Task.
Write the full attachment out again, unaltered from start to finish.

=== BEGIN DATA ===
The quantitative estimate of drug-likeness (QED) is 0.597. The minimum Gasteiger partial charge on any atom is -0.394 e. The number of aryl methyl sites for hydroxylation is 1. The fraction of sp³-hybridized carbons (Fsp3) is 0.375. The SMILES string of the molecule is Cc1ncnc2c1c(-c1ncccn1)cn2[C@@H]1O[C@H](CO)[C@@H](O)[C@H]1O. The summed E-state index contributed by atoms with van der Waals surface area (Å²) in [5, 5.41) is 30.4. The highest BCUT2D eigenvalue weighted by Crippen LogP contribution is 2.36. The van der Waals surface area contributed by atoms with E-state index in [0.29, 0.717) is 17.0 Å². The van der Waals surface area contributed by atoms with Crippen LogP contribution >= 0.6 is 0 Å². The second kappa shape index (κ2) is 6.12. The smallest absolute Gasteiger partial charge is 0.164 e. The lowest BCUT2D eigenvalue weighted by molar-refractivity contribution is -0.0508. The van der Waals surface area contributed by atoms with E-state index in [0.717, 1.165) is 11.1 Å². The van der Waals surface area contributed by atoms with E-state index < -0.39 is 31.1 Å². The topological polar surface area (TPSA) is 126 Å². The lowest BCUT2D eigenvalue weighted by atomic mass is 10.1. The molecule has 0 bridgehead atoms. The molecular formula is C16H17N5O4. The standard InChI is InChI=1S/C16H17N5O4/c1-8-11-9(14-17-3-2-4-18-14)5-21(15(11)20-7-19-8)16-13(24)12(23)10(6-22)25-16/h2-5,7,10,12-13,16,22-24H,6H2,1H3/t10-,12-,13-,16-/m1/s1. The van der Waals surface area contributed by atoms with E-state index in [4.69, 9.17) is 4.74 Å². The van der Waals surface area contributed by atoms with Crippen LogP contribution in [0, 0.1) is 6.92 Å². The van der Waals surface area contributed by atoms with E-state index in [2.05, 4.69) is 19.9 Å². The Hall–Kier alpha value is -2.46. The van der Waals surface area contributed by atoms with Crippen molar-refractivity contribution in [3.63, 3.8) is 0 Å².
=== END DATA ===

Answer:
The quantitative estimate of drug-likeness (QED) is 0.597. The minimum Gasteiger partial charge on any atom is -0.394 e. The number of aryl methyl sites for hydroxylation is 1. The fraction of sp³-hybridized carbons (Fsp3) is 0.375. The SMILES string of the molecule is Cc1ncnc2c1c(-c1ncccn1)cn2[C@@H]1O[C@H](CO)[C@@H](O)[C@H]1O. The summed E-state index contributed by atoms with van der Waals surface area (Å²) in [5, 5.41) is 30.4. The highest BCUT2D eigenvalue weighted by Crippen LogP contribution is 2.36. The van der Waals surface area contributed by atoms with E-state index in [0.29, 0.717) is 17.0 Å². The van der Waals surface area contributed by atoms with Crippen LogP contribution >= 0.6 is 0 Å². The second kappa shape index (κ2) is 6.12. The smallest absolute Gasteiger partial charge is 0.164 e. The lowest BCUT2D eigenvalue weighted by molar-refractivity contribution is -0.0508. The van der Waals surface area contributed by atoms with E-state index in [0.717, 1.165) is 11.1 Å². The van der Waals surface area contributed by atoms with E-state index < -0.39 is 31.1 Å². The topological polar surface area (TPSA) is 126 Å². The lowest BCUT2D eigenvalue weighted by atomic mass is 10.1. The molecule has 0 bridgehead atoms. The molecular formula is C16H17N5O4. The standard InChI is InChI=1S/C16H17N5O4/c1-8-11-9(14-17-3-2-4-18-14)5-21(15(11)20-7-19-8)16-13(24)12(23)10(6-22)25-16/h2-5,7,10,12-13,16,22-24H,6H2,1H3/t10-,12-,13-,16-/m1/s1. The van der Waals surface area contributed by atoms with E-state index in [4.69, 9.17) is 4.74 Å². The van der Waals surface area contributed by atoms with Crippen LogP contribution in [0, 0.1) is 6.92 Å². The van der Waals surface area contributed by atoms with E-state index in [2.05, 4.69) is 19.9 Å². The Hall–Kier alpha value is -2.46. The van der Waals surface area contributed by atoms with Crippen molar-refractivity contribution in [3.63, 3.8) is 0 Å².